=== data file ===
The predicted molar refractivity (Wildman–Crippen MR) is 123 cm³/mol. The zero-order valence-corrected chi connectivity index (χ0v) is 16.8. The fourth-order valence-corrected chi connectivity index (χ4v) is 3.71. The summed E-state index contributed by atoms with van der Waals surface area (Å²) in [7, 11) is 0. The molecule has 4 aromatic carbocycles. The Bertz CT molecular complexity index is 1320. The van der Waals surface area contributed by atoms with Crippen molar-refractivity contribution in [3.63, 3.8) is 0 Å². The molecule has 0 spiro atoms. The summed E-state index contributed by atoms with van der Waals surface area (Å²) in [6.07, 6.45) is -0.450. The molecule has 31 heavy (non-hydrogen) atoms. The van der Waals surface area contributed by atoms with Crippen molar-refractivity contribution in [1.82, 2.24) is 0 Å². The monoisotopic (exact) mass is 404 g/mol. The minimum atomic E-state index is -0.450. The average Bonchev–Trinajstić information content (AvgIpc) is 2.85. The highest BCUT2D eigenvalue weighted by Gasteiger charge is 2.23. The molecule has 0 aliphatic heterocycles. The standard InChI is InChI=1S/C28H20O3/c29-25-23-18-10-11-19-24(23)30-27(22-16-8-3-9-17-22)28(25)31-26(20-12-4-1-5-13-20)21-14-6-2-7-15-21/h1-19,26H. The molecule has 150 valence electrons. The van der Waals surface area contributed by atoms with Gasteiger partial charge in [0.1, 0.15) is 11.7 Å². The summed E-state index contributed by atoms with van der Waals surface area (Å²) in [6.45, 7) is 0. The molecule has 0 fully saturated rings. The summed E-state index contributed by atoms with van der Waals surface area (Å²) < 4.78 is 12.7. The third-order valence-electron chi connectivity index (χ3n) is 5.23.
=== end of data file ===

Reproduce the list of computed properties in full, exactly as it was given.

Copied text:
The predicted molar refractivity (Wildman–Crippen MR) is 123 cm³/mol. The zero-order valence-corrected chi connectivity index (χ0v) is 16.8. The fourth-order valence-corrected chi connectivity index (χ4v) is 3.71. The summed E-state index contributed by atoms with van der Waals surface area (Å²) in [7, 11) is 0. The molecule has 4 aromatic carbocycles. The Bertz CT molecular complexity index is 1320. The van der Waals surface area contributed by atoms with Crippen molar-refractivity contribution in [3.63, 3.8) is 0 Å². The molecule has 0 spiro atoms. The summed E-state index contributed by atoms with van der Waals surface area (Å²) in [6.07, 6.45) is -0.450. The molecule has 31 heavy (non-hydrogen) atoms. The van der Waals surface area contributed by atoms with Crippen molar-refractivity contribution in [1.82, 2.24) is 0 Å². The monoisotopic (exact) mass is 404 g/mol. The minimum atomic E-state index is -0.450. The average Bonchev–Trinajstić information content (AvgIpc) is 2.85. The highest BCUT2D eigenvalue weighted by Gasteiger charge is 2.23. The molecule has 0 aliphatic heterocycles. The standard InChI is InChI=1S/C28H20O3/c29-25-23-18-10-11-19-24(23)30-27(22-16-8-3-9-17-22)28(25)31-26(20-12-4-1-5-13-20)21-14-6-2-7-15-21/h1-19,26H. The molecule has 150 valence electrons. The van der Waals surface area contributed by atoms with Gasteiger partial charge in [0.1, 0.15) is 11.7 Å². The summed E-state index contributed by atoms with van der Waals surface area (Å²) in [6.45, 7) is 0. The molecule has 0 fully saturated rings. The summed E-state index contributed by atoms with van der Waals surface area (Å²) < 4.78 is 12.7. The third-order valence-electron chi connectivity index (χ3n) is 5.23.